Zion’s Fiction: A Treasury of Israeli Speculative Literature
Edited by Sheldon Teitelbaum and Emanuel Lottem
Illustrated by Avi Katz
Mandel Vilar Press
No, this is not a book about Israeli fiction. The title is a pun: Zion’s Fiction – science fiction. Get it?
Actually, the pun itself is a bit misleading, and is cleared up by the subtitle. Science fiction is fiction that deals with people’s responses to changes in science and technology. Speculative literature has a wider range, and may include also stories about utopias, or perfect societies, like Edward Bellamy’s Looking Backward, dystopias like George Orwell’s 1984, or pure fantasies and stories of the supernatural.
This is a collection of 16 very good stories by different Israeli authors translated into English. There is also a scholarly introduction by the editors which begins with the proposition that the State of Israel is “the only country on the planet inspired by not one, but two seminal works of wonder: the Hebrew Bible and Zionist ideologue Theodor Herzl’s … utopian novel Altneuland (Old New Land).” The introduction goes on to give the history of science fiction and fantasy in Israel from the early days, when intellectual leaders, the “gatekeepers,” looked on it as shund (trash), up until today, when it has become respectable.
I grew up on American magazines including Astounding Science Fiction (oddly, later changed to Analog), Amazing Stories, Weird Tales, Super Science Stories, The Magazine of Fantasy and Science Fiction. I got used to space travel, time travel, robotics, alien life forms, inventions and disasters, some very good writing and some not so good. In this collection there is a story, “Hunter of Stars,” with the best opening line I can remember: “The night all the stars winked out, I was born.”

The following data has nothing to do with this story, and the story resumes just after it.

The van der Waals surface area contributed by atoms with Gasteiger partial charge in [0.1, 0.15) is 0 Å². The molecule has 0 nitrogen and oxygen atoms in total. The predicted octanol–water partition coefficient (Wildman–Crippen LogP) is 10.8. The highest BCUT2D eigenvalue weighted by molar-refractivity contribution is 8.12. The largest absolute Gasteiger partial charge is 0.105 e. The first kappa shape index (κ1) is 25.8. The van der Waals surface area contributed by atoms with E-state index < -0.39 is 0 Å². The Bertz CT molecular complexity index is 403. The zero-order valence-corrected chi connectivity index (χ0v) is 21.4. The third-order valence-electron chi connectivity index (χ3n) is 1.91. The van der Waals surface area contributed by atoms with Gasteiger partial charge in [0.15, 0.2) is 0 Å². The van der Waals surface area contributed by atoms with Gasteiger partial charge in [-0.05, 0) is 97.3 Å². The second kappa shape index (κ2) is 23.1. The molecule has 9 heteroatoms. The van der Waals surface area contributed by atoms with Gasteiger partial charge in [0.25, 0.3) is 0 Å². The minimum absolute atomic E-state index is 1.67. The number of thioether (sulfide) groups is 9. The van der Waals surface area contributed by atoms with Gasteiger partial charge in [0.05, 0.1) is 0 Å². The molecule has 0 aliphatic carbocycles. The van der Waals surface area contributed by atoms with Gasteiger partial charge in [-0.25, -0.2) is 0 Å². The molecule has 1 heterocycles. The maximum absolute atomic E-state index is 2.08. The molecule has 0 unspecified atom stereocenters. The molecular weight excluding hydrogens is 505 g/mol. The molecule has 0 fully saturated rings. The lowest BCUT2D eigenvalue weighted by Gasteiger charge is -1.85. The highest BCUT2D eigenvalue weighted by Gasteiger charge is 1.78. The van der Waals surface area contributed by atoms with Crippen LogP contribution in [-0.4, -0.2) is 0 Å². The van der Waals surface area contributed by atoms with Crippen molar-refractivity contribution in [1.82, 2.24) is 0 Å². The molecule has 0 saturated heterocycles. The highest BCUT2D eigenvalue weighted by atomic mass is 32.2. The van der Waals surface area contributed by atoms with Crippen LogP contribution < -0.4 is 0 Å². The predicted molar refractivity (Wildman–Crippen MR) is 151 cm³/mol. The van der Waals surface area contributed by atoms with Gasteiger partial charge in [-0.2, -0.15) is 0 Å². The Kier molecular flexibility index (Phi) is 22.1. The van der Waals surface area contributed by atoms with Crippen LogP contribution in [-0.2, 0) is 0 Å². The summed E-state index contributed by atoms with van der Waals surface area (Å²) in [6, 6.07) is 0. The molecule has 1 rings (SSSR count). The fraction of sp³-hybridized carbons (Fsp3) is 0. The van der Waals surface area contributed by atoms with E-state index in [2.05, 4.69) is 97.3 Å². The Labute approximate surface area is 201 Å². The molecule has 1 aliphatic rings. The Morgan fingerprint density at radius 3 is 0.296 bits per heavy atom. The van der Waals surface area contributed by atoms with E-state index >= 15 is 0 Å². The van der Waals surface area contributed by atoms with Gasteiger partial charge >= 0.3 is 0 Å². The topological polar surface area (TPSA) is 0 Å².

Here is space travel, as an Israeli writer sees it: “On his neck the aug breathed softly. He had picked it up in Tong Yung City, on Mars, in a back street off Arafat Avenue, in a no-name clinic run by a third-generation Martian Chinese, who installed it for him.”
“The Slows” is a story that first appeared in The New Yorker: “But then the woman turned back to me: she was holding a human larva strapped into a carrier, which she laid on the table.”
Then there are “The Stern-Gerlach Mice,” the result of too much beta-radiation by a biophysicist in pursuit of The Truth: “They turned out to be the uncontested champions in running through mazes in search of bits of cheese.” But these mice also have the ability to became as big as donkeys and ransack houses in Jerusalem.
The same story has a robotics problem that is peculiarly Israeli: “The tin beggars learned to watch their steps on the holy day, since the time some metallic unfortunate started cleaning a street in Me’a She’arim as a gesture of good will. It was Shabbat, and the worshippers emerged from their synagogue to tear it to pieces, leaving behind only tiny bits of metal.”
In Altneuland, published in 1902 a commonwealth comes into existence in the Middle East based on mass Jewish immigration from Europe and America, funded by wealthy Jews and productive enterprise by the new arrivals, and welcomed by the resident Arabs and the Ottoman Empire. The editors are stretching things when they give the novel the status that belongs to Herzl’s Der Judenstaat and his organizational work, but the picture on the cover of this book is the same picture of Herzl as the one used in the 1960 English translation of Altneuland.
The artwork, by Avi Katz, is an attraction of this book, not only the cover but the block prints that introduce the stories. Another merit is the appendix of capsule biographies of the authors and other contributors.
The first line of a story is quoted above. The story is strong enough that it won’t be spoiled by quoting the last line: “I whispered into the black sky: ‘Orion, my shining friend, I will always follow you. Like you, I will be a hunter of stars.’”